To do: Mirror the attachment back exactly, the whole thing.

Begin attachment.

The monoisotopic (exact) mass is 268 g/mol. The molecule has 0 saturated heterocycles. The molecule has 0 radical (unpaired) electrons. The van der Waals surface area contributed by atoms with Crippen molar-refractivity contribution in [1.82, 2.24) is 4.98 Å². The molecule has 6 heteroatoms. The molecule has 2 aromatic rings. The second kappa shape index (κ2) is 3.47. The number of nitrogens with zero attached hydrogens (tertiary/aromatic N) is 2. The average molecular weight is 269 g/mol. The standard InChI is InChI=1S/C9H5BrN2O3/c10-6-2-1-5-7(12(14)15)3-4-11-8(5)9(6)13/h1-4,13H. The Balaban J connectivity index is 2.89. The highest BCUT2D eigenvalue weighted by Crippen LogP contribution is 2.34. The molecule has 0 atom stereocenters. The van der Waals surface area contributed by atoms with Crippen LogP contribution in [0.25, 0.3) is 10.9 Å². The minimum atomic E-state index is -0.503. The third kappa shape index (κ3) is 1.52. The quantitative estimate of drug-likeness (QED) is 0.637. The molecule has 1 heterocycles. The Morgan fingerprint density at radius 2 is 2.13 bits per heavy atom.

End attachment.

The monoisotopic (exact) mass is 268 g/mol. The molecule has 0 saturated heterocycles. The molecule has 0 radical (unpaired) electrons. The van der Waals surface area contributed by atoms with Crippen molar-refractivity contribution in [1.82, 2.24) is 4.98 Å². The molecule has 6 heteroatoms. The molecule has 2 aromatic rings. The second kappa shape index (κ2) is 3.47. The number of nitrogens with zero attached hydrogens (tertiary/aromatic N) is 2. The average molecular weight is 269 g/mol. The standard InChI is InChI=1S/C9H5BrN2O3/c10-6-2-1-5-7(12(14)15)3-4-11-8(5)9(6)13/h1-4,13H. The Balaban J connectivity index is 2.89. The highest BCUT2D eigenvalue weighted by Crippen LogP contribution is 2.34. The molecule has 0 atom stereocenters. The van der Waals surface area contributed by atoms with Crippen LogP contribution in [0.25, 0.3) is 10.9 Å². The minimum atomic E-state index is -0.503. The third kappa shape index (κ3) is 1.52. The quantitative estimate of drug-likeness (QED) is 0.637. The molecule has 1 heterocycles. The Morgan fingerprint density at radius 2 is 2.13 bits per heavy atom.